Outerwear supplier Baker Street Clothing has won a four-year trademark battle with fashion brand Lacoste over the use of the word ‘alligator’.
Lacoste opposed Baker Street’s registration of the word, which the company uses on its clothing range, for being too close its iconic crocodile logo and claimed it would confuse consumers. Lacoste won the initial dispute in 2006.
However, Cheshire-based Baker Street, which supplies a number of high street stores, appealed the ruling and the case focused on whether the public would associate a word for one reptile with a physical and well-known international brand.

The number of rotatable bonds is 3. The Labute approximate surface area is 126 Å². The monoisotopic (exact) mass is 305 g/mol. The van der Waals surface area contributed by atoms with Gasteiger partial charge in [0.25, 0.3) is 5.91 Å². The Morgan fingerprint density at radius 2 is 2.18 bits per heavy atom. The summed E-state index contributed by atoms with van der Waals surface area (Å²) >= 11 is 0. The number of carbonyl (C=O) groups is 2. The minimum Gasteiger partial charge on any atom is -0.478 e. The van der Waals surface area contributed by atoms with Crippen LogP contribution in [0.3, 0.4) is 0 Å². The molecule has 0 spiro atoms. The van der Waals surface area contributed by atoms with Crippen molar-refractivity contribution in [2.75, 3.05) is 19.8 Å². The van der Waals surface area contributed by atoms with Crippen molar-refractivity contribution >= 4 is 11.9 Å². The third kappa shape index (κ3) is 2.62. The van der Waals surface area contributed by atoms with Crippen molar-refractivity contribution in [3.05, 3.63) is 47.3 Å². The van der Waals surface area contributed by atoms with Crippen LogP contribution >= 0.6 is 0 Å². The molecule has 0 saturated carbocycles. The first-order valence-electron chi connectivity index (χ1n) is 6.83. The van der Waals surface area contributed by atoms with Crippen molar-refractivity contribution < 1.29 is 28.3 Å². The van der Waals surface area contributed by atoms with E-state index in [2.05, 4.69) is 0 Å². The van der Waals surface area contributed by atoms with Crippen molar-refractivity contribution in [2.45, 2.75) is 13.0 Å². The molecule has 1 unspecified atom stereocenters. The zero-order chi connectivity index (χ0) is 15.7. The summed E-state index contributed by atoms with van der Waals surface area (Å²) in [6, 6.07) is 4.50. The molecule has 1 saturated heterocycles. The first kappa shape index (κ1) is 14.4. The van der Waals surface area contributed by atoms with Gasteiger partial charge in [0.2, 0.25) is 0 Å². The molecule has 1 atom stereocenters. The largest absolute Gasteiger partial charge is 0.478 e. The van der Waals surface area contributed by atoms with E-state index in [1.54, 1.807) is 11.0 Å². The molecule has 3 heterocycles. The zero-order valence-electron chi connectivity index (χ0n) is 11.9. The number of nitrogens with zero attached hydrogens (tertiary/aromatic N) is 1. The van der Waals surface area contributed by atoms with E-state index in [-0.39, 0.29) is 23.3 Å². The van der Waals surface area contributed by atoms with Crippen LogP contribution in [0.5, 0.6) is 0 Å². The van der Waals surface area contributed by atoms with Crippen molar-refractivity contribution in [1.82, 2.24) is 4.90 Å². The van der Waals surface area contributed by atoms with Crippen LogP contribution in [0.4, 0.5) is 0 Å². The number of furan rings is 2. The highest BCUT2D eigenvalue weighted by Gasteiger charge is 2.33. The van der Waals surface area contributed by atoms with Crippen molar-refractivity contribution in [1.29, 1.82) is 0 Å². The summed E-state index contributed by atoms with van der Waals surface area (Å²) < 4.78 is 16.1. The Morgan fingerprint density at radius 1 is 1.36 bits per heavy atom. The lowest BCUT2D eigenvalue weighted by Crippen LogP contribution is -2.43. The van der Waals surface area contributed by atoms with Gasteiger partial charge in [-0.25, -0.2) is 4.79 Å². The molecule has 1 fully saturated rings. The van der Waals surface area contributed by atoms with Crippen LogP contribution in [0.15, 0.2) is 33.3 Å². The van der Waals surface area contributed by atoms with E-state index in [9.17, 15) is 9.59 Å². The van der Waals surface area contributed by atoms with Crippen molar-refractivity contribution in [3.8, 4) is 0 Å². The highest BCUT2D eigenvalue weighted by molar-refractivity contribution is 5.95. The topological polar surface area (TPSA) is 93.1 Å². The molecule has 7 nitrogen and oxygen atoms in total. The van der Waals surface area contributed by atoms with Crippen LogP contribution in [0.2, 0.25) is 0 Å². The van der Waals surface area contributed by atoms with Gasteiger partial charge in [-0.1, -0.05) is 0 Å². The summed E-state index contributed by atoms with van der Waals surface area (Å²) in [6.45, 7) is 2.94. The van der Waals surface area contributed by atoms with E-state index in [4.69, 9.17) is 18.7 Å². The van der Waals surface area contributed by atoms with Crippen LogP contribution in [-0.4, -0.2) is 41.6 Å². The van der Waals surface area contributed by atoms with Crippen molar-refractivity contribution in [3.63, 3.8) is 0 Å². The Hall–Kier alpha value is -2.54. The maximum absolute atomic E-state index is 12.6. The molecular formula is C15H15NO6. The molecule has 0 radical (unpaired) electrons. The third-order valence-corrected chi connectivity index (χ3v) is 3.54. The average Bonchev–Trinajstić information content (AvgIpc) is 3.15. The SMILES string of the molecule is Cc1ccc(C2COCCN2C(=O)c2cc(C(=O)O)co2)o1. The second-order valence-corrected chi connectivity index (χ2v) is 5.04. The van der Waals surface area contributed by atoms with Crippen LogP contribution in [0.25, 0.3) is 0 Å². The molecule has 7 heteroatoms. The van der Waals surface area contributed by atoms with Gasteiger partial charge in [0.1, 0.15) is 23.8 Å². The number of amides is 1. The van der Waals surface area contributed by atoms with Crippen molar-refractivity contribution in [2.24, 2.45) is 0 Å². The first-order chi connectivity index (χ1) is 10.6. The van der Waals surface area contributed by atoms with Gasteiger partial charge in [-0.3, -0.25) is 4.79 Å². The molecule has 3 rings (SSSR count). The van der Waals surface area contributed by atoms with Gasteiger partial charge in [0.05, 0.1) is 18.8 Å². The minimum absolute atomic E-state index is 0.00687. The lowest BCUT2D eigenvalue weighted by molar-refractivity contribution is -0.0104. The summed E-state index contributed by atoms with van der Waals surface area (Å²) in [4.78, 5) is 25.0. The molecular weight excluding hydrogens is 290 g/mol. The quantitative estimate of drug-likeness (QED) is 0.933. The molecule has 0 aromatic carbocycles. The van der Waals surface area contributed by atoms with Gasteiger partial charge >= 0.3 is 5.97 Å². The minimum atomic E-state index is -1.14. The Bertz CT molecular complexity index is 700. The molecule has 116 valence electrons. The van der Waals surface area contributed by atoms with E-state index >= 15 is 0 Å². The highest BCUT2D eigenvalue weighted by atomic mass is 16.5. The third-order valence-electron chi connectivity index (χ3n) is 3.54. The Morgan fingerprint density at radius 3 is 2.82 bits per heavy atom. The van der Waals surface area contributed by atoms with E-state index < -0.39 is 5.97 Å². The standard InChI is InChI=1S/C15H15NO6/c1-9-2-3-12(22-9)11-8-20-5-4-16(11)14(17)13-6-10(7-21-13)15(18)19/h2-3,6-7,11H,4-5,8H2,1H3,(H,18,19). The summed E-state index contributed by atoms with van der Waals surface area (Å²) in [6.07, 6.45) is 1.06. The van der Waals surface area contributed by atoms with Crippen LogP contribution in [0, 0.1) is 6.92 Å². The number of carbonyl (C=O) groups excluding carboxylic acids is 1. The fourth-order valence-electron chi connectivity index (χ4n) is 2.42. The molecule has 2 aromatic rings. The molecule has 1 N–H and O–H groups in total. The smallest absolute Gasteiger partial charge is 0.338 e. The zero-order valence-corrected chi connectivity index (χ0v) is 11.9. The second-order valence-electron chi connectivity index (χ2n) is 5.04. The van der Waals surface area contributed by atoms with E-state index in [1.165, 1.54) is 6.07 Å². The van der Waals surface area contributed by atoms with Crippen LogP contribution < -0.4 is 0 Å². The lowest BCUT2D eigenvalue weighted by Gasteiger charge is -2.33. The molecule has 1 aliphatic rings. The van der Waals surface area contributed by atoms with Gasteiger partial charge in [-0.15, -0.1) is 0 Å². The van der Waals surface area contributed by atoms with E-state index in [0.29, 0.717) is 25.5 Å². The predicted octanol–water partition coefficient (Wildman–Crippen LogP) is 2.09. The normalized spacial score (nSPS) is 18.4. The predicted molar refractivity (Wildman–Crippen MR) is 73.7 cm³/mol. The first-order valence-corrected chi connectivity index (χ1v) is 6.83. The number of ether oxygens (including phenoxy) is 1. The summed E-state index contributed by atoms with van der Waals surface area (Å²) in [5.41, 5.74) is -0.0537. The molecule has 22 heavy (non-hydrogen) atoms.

Last week, Geoffrey Hobbs QC decided in favour of the supplier on the grounds that the word alligator would not lead an individual to associate it with Lacoste’s crocodile logo.
Ian Morris, head of intellectual property at Kuits Solicitors, which represented Baker Street, said: “This is a very significant decision limiting the extent of the monopoly of a famous trademark.”
Baker Street managing director Joel Brown said he was “delighted” by the judgment and it is understood that the company now plans to start talks with retailers, such as Debenhams, to launch the Alligator range in stores.